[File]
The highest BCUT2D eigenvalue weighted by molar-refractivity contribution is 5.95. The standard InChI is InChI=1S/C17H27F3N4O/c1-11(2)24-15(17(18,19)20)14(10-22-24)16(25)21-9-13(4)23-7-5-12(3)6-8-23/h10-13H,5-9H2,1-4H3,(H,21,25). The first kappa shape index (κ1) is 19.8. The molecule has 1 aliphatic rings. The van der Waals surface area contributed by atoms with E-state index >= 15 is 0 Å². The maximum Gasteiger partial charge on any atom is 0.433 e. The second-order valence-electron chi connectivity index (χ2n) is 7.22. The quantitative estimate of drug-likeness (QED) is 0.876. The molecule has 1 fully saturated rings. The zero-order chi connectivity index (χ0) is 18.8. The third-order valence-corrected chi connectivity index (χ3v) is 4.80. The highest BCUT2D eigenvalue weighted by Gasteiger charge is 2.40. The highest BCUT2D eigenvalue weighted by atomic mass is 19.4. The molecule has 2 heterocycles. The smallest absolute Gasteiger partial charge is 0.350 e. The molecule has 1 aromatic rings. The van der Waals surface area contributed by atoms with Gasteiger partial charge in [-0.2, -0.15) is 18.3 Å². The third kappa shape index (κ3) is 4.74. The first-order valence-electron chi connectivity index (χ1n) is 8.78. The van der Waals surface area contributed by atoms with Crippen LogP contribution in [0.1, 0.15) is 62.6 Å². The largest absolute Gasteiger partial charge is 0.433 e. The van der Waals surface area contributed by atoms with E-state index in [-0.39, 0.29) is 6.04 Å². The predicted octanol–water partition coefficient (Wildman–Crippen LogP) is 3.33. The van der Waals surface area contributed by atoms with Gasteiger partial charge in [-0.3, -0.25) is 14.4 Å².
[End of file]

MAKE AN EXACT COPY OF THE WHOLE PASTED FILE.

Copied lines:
The highest BCUT2D eigenvalue weighted by molar-refractivity contribution is 5.95. The standard InChI is InChI=1S/C17H27F3N4O/c1-11(2)24-15(17(18,19)20)14(10-22-24)16(25)21-9-13(4)23-7-5-12(3)6-8-23/h10-13H,5-9H2,1-4H3,(H,21,25). The first kappa shape index (κ1) is 19.8. The molecule has 1 aliphatic rings. The van der Waals surface area contributed by atoms with E-state index >= 15 is 0 Å². The maximum Gasteiger partial charge on any atom is 0.433 e. The second-order valence-electron chi connectivity index (χ2n) is 7.22. The quantitative estimate of drug-likeness (QED) is 0.876. The molecule has 1 fully saturated rings. The zero-order chi connectivity index (χ0) is 18.8. The third-order valence-corrected chi connectivity index (χ3v) is 4.80. The highest BCUT2D eigenvalue weighted by Gasteiger charge is 2.40. The highest BCUT2D eigenvalue weighted by atomic mass is 19.4. The molecule has 2 heterocycles. The smallest absolute Gasteiger partial charge is 0.350 e. The molecule has 1 aromatic rings. The van der Waals surface area contributed by atoms with Gasteiger partial charge in [-0.2, -0.15) is 18.3 Å². The third kappa shape index (κ3) is 4.74. The first-order valence-electron chi connectivity index (χ1n) is 8.78. The van der Waals surface area contributed by atoms with Crippen LogP contribution in [0.1, 0.15) is 62.6 Å². The largest absolute Gasteiger partial charge is 0.433 e. The van der Waals surface area contributed by atoms with E-state index in [-0.39, 0.29) is 6.04 Å². The predicted octanol–water partition coefficient (Wildman–Crippen LogP) is 3.33. The van der Waals surface area contributed by atoms with Gasteiger partial charge in [-0.3, -0.25) is 14.4 Å².